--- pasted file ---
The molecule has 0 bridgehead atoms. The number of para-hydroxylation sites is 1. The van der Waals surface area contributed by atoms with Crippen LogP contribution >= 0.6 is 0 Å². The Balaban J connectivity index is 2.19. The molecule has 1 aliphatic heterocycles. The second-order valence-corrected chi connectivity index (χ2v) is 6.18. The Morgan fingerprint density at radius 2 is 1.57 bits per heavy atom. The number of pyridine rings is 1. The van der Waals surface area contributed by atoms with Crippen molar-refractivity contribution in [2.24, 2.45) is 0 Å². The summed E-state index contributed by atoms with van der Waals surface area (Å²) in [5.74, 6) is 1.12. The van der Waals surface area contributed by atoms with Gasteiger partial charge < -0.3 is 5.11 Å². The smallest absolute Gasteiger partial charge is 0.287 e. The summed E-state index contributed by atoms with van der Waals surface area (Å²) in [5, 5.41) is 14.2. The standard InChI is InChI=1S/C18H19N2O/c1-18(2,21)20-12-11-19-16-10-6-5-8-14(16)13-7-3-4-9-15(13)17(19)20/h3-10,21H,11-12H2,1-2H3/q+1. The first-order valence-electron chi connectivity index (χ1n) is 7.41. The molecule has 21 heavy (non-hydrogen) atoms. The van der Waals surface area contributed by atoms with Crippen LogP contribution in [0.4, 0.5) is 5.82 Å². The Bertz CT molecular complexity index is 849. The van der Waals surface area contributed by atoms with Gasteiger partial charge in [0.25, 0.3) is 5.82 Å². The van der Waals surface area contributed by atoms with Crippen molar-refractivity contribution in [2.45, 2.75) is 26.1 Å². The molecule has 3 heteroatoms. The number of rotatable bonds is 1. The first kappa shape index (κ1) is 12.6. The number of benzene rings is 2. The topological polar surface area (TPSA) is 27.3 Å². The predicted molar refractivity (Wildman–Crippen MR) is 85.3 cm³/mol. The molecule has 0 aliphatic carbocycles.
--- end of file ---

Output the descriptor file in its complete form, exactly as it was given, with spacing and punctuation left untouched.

The molecule has 0 bridgehead atoms. The number of para-hydroxylation sites is 1. The van der Waals surface area contributed by atoms with Crippen LogP contribution >= 0.6 is 0 Å². The Balaban J connectivity index is 2.19. The molecule has 1 aliphatic heterocycles. The second-order valence-corrected chi connectivity index (χ2v) is 6.18. The Morgan fingerprint density at radius 2 is 1.57 bits per heavy atom. The number of pyridine rings is 1. The van der Waals surface area contributed by atoms with Crippen molar-refractivity contribution in [2.24, 2.45) is 0 Å². The summed E-state index contributed by atoms with van der Waals surface area (Å²) in [5.74, 6) is 1.12. The van der Waals surface area contributed by atoms with Gasteiger partial charge < -0.3 is 5.11 Å². The smallest absolute Gasteiger partial charge is 0.287 e. The summed E-state index contributed by atoms with van der Waals surface area (Å²) in [5, 5.41) is 14.2. The standard InChI is InChI=1S/C18H19N2O/c1-18(2,21)20-12-11-19-16-10-6-5-8-14(16)13-7-3-4-9-15(13)17(19)20/h3-10,21H,11-12H2,1-2H3/q+1. The first-order valence-electron chi connectivity index (χ1n) is 7.41. The molecule has 21 heavy (non-hydrogen) atoms. The van der Waals surface area contributed by atoms with Crippen LogP contribution in [0.4, 0.5) is 5.82 Å². The Bertz CT molecular complexity index is 849. The van der Waals surface area contributed by atoms with Gasteiger partial charge in [0.25, 0.3) is 5.82 Å². The van der Waals surface area contributed by atoms with Crippen molar-refractivity contribution in [2.45, 2.75) is 26.1 Å². The molecule has 3 heteroatoms. The number of rotatable bonds is 1. The first kappa shape index (κ1) is 12.6. The number of benzene rings is 2. The topological polar surface area (TPSA) is 27.3 Å². The predicted molar refractivity (Wildman–Crippen MR) is 85.3 cm³/mol. The molecule has 0 aliphatic carbocycles.